Trump blames California’s water policies for wildfires

A President bullying people and a state in a time of utter disaster and devastation, blaming them for events that are beyond their control.  Such cruelty and callous disregard for loss of life, property and dignity is totally un-presidential behaviour, yet sadly, such has seemingly become the norm for this administration.

by Timothy Cama – The Hill 

© Provided by The Hill

President Trump is solidifying his opposition to California’s environmental policies, saying they are to blame for the state’s historic wildfires.

Trump initiated the spat on Sunday when he tweeted that the fires “are being magnified & made so much worse by the bad environmental laws,” which cause water to be “diverted into the Pacific Ocean,” and prevent trees from being cleared.

Read the full article from The Hill here.

This Deer Just Trying to Stay Cool Did Some Laps in a Pool — TIME

Look, we’re all going through it with the summer heat wave. All of us: adults, children, dogs… deer. That’s certainly the case for one New Jersey woodland creature who decided to take a dip in a residential pool earlier this week, just chilling amongst the pool floaties in an apparent attempt to beat the all-consuming…

via This Deer Just Trying to Stay Cool Did Some Laps in a Pool — TIME

White House Proposal Rolls Back Fuel Economy Standards, No Exception For California — News : NPR

A huge step backwards for people and the planet.  Short-sighted and mean-spirited.  Read the NPR’s full article using the link below.

Government agencies have released a proposal to freeze fuel economy and emissions requirements for six years. The proposed rules would also block California from setting its own, higher standards.(Image credit: Rich Pedroncelli/AP)

via White House Proposal Rolls Back Fuel Economy Standards, No Exception For California — News : NPR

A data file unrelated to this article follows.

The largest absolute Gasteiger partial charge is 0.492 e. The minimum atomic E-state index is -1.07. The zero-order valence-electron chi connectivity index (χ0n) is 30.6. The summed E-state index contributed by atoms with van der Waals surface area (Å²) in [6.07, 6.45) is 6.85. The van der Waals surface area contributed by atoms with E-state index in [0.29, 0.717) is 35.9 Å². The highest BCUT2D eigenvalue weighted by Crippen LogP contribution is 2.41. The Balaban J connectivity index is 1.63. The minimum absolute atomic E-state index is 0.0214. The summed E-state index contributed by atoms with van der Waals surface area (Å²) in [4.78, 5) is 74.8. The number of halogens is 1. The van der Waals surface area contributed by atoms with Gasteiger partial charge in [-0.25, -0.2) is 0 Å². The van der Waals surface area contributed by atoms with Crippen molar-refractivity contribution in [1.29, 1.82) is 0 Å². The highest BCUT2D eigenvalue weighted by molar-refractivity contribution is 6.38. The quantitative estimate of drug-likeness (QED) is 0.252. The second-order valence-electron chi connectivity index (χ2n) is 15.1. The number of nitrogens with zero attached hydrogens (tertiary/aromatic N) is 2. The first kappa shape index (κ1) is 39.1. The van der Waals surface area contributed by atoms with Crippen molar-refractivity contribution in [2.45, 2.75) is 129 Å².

Southern Alberta crops suffer as farmers contend with driest soil in 50 years – CBC News

by Sarah Rieger

a large green field: Much of southern Alberta has been experiencing a soil moisture deficit since last summer, according to an agro-meteorologist.
Enter a cap© Grasslands Project Much of southern Alberta has been experiencing a soil moisture deficit since last summer, according to an agro-meteorologist.


“Southern Alberta farmers will be praying for thunderstorms to get their crops through this dry season, as they contend with a serious moisture deficit that stems back to last summer.

“There just isn’t that soil moisture to carry the crops, ideally, through until that next rainfall event,” said Ralph Wright, head of agro-meteorological applications and modelling with Alberta Agriculture and Forestry.” 

Read the full article here.

A Few More Bad Apples: As The Climate Changes, Fruit Growing Does, Too — News : NPR

Apple growing is a ruthless business obsessed with good looks. Higher temperatures affect every part of of the fruit’s life cycle, from more pests to changing color — and can even give them sunburn.(Image credit: Jake Rajs/Getty Images)

via A Few More Bad Apples: As The Climate Changes, Fruit Growing Does, Too — News : NPR

Spring Is Springing Sooner, Throwing Nature’s Rhythms Out Of Whack

A warming climate is knocking nature’s rhythms out of sync. High in the Rocky Mountains, scientists have been tracking the impact for decades.(Image credit: Nathan Rott/NPR)

via Spring Is Springing Sooner, Throwing Nature’s Rhythms Out Of Whack — News : NPR

Migrating Arctic Geese Are Confused, Exhausted By Rising Temperatures — News : NPR

Warmer weather means that barnacle geese fly faster to their breeding grounds, leaving them too tired to lay eggs right away. By the time they’re ready, the babies have missed the best food.(Image credit: Thomas Lameris/NIOO-KNAW)

via Migrating Arctic Geese Are Confused, Exhausted By Rising Temperatures — News : NPR

How Climate Change Threatens Tropical Birds

Hot climate conditions reduce survival of tropical birds, UWindsor study says
http://www.cbc.ca/news/canada/windsor/hot-climate-conditions-reduce-survival-tropical-birds-uwindsor-1.4653492

Floating Sunscreen-Like Film Could Protect the Great Barrier Reef

By blocking some of the sunlight hitting the reefs, conservationists hope to dial down the rapid decline of coral.

Read Complete article from National Geographic News here

via Floating Sunscreen-Like Film Could Protect the Great Barrier Reef — National Geographic News